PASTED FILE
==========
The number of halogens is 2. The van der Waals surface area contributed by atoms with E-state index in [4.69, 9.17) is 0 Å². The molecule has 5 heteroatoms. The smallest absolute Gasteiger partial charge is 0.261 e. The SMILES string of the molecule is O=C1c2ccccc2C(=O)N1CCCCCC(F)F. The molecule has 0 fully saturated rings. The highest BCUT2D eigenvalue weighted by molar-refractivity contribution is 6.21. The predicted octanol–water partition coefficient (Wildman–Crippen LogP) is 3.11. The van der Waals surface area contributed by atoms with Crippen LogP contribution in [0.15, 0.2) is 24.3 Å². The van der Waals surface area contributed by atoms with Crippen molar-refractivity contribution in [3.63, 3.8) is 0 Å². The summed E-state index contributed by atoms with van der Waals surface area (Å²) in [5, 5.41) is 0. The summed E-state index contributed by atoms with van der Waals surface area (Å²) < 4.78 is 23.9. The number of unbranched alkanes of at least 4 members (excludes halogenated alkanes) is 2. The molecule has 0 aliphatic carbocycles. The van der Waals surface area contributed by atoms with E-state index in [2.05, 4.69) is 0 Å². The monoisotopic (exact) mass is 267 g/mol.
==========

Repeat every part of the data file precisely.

The number of halogens is 2. The van der Waals surface area contributed by atoms with E-state index in [4.69, 9.17) is 0 Å². The molecule has 5 heteroatoms. The smallest absolute Gasteiger partial charge is 0.261 e. The SMILES string of the molecule is O=C1c2ccccc2C(=O)N1CCCCCC(F)F. The molecule has 0 fully saturated rings. The highest BCUT2D eigenvalue weighted by molar-refractivity contribution is 6.21. The predicted octanol–water partition coefficient (Wildman–Crippen LogP) is 3.11. The van der Waals surface area contributed by atoms with Crippen LogP contribution in [0.15, 0.2) is 24.3 Å². The van der Waals surface area contributed by atoms with Crippen molar-refractivity contribution in [3.63, 3.8) is 0 Å². The summed E-state index contributed by atoms with van der Waals surface area (Å²) in [5, 5.41) is 0. The summed E-state index contributed by atoms with van der Waals surface area (Å²) < 4.78 is 23.9. The number of unbranched alkanes of at least 4 members (excludes halogenated alkanes) is 2. The molecule has 0 aliphatic carbocycles. The van der Waals surface area contributed by atoms with E-state index in [2.05, 4.69) is 0 Å². The monoisotopic (exact) mass is 267 g/mol.